The question for executive teams to answer is about balance—is it quality versus quantity? Or is it a little bit of both? In a market focused on value and driven by consumerism, it might be beneficial for provider organizations to ramp up their staffing ratios to deliver a more positive consumer experience. Consumers don’t do well with long waits for service, whether waiting for care while on an inpatient unit or waiting for an appointment as an outpatient. Consumer satisfaction, engagement, and progress declines the longer the consumer waits for a positive outcome. Clearly adequate staffing to provide care is necessary; that is not a question. Quality care is experienced when a consumer has a positive outcome as a result of the input, or efforts, of staff to provide care. Quality care is not experienced just because of the numbers of staff seen by a consumer.
A key to creating reasonable staffing levels is giving health care provider organizations input into defining those numbers based on acuity levels, environmental factors, staff skill, technology augmentation, and measured outcomes of care. Offering care that prioritizes safety, compassion, and individuality as the core components drive far better outcomes than administering programs by the numbers.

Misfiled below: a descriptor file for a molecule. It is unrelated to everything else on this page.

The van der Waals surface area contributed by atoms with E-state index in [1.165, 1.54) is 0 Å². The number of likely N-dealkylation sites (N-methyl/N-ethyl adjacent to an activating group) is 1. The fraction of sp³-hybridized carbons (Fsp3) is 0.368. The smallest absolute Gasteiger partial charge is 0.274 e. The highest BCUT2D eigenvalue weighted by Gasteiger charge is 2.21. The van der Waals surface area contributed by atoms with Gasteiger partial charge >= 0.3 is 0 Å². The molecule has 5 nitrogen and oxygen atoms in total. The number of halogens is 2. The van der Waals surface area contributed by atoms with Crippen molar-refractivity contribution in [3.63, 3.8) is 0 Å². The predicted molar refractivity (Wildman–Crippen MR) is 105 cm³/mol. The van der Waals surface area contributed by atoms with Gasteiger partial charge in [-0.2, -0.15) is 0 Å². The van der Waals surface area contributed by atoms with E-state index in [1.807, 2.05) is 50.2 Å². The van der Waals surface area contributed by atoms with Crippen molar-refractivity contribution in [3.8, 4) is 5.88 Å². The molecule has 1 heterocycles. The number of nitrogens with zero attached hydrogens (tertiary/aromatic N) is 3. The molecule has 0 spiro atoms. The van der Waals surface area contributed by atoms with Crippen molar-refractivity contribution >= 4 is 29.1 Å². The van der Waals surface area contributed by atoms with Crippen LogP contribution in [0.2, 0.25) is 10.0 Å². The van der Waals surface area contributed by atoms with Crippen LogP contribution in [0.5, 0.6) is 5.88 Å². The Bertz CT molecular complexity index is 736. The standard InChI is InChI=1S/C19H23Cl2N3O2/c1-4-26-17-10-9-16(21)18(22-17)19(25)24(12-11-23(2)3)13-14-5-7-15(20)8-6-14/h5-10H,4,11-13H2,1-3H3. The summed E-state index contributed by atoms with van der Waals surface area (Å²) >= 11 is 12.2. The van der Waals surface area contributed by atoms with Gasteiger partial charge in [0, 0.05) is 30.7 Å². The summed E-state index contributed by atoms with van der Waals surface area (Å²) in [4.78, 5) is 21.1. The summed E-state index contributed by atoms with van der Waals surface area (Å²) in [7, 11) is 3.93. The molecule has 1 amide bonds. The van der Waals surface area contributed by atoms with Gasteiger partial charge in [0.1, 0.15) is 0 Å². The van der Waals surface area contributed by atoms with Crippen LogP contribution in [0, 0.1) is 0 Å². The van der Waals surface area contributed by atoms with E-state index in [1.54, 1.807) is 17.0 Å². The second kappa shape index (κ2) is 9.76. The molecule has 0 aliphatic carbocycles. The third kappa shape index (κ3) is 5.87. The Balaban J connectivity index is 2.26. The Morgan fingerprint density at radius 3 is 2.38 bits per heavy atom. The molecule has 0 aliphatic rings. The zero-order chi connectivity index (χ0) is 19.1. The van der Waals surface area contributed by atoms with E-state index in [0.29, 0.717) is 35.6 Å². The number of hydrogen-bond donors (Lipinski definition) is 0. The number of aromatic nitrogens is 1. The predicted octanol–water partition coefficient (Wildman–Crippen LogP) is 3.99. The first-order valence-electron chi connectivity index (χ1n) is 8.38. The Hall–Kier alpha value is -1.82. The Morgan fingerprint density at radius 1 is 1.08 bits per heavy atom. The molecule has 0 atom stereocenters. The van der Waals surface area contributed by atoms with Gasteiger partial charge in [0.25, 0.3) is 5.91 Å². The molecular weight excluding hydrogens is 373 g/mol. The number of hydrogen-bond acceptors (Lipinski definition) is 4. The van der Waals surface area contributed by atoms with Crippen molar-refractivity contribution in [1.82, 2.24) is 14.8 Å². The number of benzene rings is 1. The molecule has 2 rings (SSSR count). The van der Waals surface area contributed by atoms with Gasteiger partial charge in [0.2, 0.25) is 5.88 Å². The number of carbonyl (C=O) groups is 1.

While staffing levels do play a role in operations of health care and need to remain a part of standards of care, without clear reasoning for the levels they are just numbers to be dealt with.
For more, join us in June in New Orleans at OPEN MINDS Strategy & Innovation Week, where we will take a deep dive into how technology-based care delivery can influence staffing during The OPEN MINDS Consumer Engagement Technologies Summit—featuring Andrea Auxier, Ph.D., Senior Vice President, Product Development, New Directions; Chris Thompson, MHA, Chief Operating Officer, Monarch; Davis Park, Executive Director, Front Porch Center for Innovation & Wellbeing; Larry Smith, CPRSS, Chief Operating Officer, Grand Lake Mental Health Center, Inc.; and Neal A. Bowen, Ph.D., Chief Mental Health Officer, Hidalgo Medical Services.